Jayson Jacoby
The Baker City Herald

Baker County District Attorney Matt Shirtcliff said last week he's worried about the possibility that Oregon State Police will close its Pendleton crime lab, the only such lab in Eastern Oregon.

We're worried, too.

To that reaction we add another: disgust.

OSP officials said they have made no decision about the Pendleton lab.

The potential problem, they said, is money.

Specifically, there might not be enough of it for the state's 2015-17 biennium to avoid cuts in State Police.

This problem has a simple solution.

The Legislature, which controls the state's purse strings, can and should protect the Pendleton crime lab. The amount of money involved, as a percentage of the state's budget, is minuscule.

For the current biennium the budget for forensic services is $35.9 million. That's 9.5 percent more than the previous biennium.

The issue here isn't that Oregonians aren't paying enough in taxes (most of the forensics budget, $33.5 million, comes from the state's tax-supported general fund).

The state has squandered 10 times that much money the past few years on such blunders as the Columbia River Crossing bridge project and the Cover Oregon website.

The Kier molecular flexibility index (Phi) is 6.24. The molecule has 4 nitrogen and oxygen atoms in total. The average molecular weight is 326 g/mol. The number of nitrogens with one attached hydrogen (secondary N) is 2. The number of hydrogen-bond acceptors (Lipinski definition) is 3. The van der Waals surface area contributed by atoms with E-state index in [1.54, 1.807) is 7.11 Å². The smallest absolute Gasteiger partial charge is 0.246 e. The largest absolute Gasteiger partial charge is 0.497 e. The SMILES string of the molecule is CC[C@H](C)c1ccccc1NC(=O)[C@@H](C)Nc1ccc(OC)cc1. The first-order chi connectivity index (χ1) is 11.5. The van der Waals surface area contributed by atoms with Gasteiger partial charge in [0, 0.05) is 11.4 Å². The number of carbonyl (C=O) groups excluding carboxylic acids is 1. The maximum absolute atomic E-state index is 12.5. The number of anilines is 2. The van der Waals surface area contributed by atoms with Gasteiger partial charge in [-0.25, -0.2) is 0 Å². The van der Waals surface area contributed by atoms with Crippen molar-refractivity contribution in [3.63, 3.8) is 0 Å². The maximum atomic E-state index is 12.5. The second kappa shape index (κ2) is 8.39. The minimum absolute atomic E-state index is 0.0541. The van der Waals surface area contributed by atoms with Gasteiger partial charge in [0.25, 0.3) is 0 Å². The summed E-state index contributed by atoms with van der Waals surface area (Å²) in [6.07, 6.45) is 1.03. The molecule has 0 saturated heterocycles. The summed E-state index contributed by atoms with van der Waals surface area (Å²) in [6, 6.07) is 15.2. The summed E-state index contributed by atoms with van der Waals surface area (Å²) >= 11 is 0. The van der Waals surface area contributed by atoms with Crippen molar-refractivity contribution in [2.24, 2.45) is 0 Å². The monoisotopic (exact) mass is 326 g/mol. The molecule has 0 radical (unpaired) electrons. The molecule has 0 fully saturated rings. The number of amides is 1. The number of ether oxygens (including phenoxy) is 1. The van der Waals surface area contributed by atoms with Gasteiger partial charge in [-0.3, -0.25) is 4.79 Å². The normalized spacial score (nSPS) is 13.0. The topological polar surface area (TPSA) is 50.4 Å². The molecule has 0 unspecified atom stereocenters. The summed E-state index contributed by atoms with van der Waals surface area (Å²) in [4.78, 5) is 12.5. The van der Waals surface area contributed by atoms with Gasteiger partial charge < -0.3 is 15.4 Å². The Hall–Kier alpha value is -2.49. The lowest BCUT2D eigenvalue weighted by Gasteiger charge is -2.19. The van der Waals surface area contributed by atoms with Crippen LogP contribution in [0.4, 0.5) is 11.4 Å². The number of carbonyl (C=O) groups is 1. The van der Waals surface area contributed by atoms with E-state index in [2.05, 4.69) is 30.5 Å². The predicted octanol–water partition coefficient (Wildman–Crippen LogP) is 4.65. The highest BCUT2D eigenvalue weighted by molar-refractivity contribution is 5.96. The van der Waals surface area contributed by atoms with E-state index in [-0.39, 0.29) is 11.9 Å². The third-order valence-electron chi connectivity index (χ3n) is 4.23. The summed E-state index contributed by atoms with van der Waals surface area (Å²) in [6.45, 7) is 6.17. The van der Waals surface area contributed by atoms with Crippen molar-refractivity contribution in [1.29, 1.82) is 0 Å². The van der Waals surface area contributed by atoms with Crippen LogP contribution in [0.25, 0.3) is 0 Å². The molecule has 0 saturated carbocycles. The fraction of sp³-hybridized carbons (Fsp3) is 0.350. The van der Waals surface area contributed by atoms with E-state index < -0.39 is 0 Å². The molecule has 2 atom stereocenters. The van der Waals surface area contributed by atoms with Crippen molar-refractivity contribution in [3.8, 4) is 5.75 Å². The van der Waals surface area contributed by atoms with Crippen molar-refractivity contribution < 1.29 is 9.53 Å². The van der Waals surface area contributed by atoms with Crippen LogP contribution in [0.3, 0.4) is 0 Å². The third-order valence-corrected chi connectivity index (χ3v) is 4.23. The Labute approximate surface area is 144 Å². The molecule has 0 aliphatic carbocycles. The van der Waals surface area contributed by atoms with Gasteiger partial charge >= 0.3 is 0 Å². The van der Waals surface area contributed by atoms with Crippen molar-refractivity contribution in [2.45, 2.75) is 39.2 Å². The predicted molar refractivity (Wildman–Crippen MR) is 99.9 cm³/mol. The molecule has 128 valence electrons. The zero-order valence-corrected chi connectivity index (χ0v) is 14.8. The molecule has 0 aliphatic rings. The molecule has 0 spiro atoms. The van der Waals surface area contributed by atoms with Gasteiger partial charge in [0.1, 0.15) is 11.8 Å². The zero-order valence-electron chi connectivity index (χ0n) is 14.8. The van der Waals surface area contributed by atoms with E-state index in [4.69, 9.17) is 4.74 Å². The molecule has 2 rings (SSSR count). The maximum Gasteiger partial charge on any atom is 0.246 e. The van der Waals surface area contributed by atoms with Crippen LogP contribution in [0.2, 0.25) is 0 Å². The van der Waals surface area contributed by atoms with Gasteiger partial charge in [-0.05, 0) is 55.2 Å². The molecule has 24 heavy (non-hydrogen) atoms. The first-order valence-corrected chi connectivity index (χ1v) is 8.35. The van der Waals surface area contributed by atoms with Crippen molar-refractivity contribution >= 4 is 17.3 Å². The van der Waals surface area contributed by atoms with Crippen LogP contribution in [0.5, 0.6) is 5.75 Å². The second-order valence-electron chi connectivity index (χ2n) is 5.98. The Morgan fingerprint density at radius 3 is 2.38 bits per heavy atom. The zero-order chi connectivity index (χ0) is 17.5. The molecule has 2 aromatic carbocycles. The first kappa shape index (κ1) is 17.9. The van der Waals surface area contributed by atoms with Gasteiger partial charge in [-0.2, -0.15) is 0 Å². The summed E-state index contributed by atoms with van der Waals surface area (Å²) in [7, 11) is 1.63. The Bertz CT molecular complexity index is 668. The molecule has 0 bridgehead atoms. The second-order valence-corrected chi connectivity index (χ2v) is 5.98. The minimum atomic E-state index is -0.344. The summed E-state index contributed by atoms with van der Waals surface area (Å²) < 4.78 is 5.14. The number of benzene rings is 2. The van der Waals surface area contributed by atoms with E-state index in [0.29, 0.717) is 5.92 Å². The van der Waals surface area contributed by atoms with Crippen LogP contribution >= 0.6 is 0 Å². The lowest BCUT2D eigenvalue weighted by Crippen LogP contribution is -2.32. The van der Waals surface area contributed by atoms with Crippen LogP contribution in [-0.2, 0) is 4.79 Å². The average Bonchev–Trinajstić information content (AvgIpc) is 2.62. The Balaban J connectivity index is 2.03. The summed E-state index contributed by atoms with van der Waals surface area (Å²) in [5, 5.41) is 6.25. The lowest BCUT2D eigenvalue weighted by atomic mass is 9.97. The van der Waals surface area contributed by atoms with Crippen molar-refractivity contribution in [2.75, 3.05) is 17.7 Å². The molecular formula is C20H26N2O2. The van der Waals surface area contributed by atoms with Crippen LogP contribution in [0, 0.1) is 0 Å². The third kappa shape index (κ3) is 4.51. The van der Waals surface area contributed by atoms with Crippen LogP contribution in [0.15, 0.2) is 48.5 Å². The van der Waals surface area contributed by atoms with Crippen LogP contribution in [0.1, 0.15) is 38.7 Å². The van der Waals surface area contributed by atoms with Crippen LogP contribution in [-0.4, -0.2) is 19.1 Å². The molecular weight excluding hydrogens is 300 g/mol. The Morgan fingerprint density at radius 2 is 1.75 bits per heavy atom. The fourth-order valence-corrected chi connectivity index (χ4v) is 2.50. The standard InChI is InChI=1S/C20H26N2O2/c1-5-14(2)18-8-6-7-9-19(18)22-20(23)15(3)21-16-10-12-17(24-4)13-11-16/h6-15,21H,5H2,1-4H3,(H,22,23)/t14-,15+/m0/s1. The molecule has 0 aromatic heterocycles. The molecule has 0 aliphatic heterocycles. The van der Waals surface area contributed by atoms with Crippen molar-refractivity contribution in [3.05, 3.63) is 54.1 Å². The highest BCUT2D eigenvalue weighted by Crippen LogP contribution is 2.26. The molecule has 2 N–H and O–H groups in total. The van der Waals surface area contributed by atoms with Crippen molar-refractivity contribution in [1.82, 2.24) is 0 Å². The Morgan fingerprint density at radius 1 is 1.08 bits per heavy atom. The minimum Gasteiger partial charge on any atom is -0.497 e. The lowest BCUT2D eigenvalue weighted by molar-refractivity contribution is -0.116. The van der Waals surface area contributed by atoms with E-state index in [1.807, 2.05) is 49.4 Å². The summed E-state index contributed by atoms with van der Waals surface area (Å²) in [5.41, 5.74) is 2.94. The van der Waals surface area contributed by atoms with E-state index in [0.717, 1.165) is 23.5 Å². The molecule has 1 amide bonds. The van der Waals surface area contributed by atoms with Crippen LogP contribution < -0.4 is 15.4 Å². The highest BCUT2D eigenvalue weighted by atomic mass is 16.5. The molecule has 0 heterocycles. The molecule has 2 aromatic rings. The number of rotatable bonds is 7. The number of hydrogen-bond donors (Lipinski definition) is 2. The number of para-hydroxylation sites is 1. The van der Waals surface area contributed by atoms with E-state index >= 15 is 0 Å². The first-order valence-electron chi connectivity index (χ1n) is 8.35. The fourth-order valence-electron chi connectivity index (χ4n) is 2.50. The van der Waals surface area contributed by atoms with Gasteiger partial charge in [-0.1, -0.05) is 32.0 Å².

But even setting aside those financial debacles, there's no excuse for the Legislature and the governor to allow the State Police to be among the first agencies to be strapped to the budget-chopping block.

The state, to cite just one example, is spending $5.8 million this biennium to oversee off-track betting on horse racing, a function that's not nearly as important as processing crime scenes and gathering the evidence that ensures murders and rapists are convicted.

Yet that's precisely what's at stake with the potential closure of the Pendleton crime lab.

When a major crime happens in Baker County, local police rely on forensic experts from the lab to collect the evidence that Shirtcliff will need to make his case in court. Indeed, there is no other option.

Processing a crime scene is not a job that can be postponed. Crucial evidence can be lost forever in a matter of hours - the difference, perhaps, between driving 95 miles from Pendleton, and 300 miles from Clackamas or 250 miles from Bend.

Baker County law enforcement has already been shortchanged - OSP closed its crime lab in Ontario several years ago, another victim, ostensibly, of budget cuts.

Yet since then the Legislature has managed to boost the forensics budget by more than $4 million per biennium.

No legislator would agree that convicting murderers and rapists is less important in Eastern Oregon than elsewhere in the state. But what matters now is not words but action. Protecting the Pendleton crime lab needs to be a priority in Salem.